Second, @I.R.A, you have said something that has been uppermost in the minds of concerned people for over two years now. WHAT IF THE MAJORITY IS WRONG? It is precisely that thought that MUST school our own thoughts on democracy; it is the will of the majority that should prevail, but always, always tempered by the thought that THE MAJORITY MAY BE WRONG. And therefore, dear Sir, to me, the BJP and the Sangh Parivar are to be fought against, not merely because of the detailed political views that they hold, but also because of their vulnerability regarding majoritarian views, which is a dangerously biased set of views, which encourages them to ride rough-shod both over minorities as over individuals who hold out.

    A great discussion, gentlemen, and my sincere compliments to you.
     
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  10. SoulSpokesman

    SoulSpokesman FULL MEMBER

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    @Joe Shearer

    Dada,

    feeling of outrage among members that you have sneaked in under false pretence of being a bigoted Sanghi.

    I am at a loss to understand this. Are you saying that I was allowed to join Insaniyat because the existing members believed me be to a bigoted Sanghi? Why did they want a bigoted Sanghi there? As a namoona perhaps?

    Regards

    PS: IRA mian reminds me a little bit of Mustafa Shaban, perhaps a tad older, on PTH
     
  11. Joe Shearer

    Joe Shearer PROFESSIONAL

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    No, but it gave me great satisfaction to hint at that. More on return, similarly scurrilous.

    @I.R.A has been in superb form; more on this, too, on return, this time, the opposite of scurrilous.

    Grist for the mill for at least a decade or two more, if not longer still!
     
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  12. Kaptaan

    Kaptaan PDF THINK TANK: CONSULTANT

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    @I.R.A Great post, thank you. This thread with @Joe Shearer and @SoulSpokesman and if we can have @KediKesenFare contribution [with his immense intellect] is turning into gem of a discussion. I will post later in the evening. Today is a glorious day. We have had snow and the rays of sun are glistening amongst the frozen leaves.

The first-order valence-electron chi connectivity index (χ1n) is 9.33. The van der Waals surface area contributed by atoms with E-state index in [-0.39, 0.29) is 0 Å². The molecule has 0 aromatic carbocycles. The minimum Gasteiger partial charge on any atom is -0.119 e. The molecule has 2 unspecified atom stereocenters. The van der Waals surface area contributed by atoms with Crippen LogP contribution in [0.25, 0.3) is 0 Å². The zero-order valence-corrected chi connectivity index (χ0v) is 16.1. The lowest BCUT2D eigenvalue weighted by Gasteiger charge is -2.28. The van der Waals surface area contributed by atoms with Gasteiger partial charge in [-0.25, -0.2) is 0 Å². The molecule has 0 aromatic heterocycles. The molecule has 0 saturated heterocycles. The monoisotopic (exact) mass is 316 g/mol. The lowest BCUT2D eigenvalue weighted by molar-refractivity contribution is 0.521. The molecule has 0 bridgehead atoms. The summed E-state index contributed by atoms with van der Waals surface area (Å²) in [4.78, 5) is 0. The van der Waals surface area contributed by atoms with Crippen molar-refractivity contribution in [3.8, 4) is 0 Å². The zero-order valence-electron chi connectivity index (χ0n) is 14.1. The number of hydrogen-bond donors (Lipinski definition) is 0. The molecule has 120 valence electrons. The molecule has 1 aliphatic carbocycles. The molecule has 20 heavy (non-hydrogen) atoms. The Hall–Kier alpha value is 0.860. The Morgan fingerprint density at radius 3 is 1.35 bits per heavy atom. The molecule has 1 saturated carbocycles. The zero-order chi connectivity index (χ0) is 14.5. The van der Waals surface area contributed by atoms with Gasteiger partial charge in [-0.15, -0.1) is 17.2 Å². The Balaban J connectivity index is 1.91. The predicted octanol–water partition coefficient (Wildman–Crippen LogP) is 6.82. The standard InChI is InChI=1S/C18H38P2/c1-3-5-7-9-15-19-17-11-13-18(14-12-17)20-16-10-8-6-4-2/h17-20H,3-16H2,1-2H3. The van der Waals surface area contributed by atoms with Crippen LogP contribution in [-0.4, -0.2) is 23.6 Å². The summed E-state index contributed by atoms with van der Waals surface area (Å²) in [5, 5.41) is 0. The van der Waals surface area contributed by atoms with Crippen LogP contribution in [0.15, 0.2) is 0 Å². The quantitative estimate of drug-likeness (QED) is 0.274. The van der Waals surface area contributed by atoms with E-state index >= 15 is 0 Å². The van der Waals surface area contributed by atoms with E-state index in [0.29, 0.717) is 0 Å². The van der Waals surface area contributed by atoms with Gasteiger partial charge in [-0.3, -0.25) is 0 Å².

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  13. KapitaanAli

    KapitaanAli FULL MEMBER

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    Secular Nationalism by definition is a force of equality and it must be stamped on 'majority' and 'minority' irrevocably and authoritatively.

    Majority/Minority views have no moral standing before a secular authority. This is final.
     
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  14. Kaptaan

    Kaptaan PDF THINK TANK: CONSULTANT

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    Interesting comment by COA Gen. Bajwa on madaris. I see the dawn of change here. People at the top of the Pakistani state now realize the mess Pakistan has gotten into. Although it will take decades to change but perhaps we have seen the 'truth' finally.

    By Drazen Jorgic

    QUETTA, Pakistan (Reuters) - Pakistan's army chief on Thursday criticized madrassas that have mushroomed nationwide for mostly teaching only Islamic theology, saying the country needs to "revisit" the religious school concept.

    Modernizing madrassa education is a thorny issue in Pakistan, a deeply conservative Muslim nation where religious schools are often blamed for radicalization of youngsters but are the only education available to millions of poor children.

    General Qamar Javed Bajwa's remarks, apparently off-the-cuff during a prepared speech, were a rare example of an army chief criticizing madrassas, which are often built adjacent to mosques and underpin Islamisation efforts by religious hardliners.

    Bajwa said a madrassa education in Pakistan was inadequate because it did not prepare students for the modern world.


    http://www.businessinsider.com/r-ar...revisit-islamic-madrassa-schools-2017-12?IR=T
     
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  15. Joe Shearer

    Joe Shearer PROFESSIONAL

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    You must accept the burden for being responsible for much of the useful discussions that take place today. Either through direct participation, or through providing a lead that delights us all.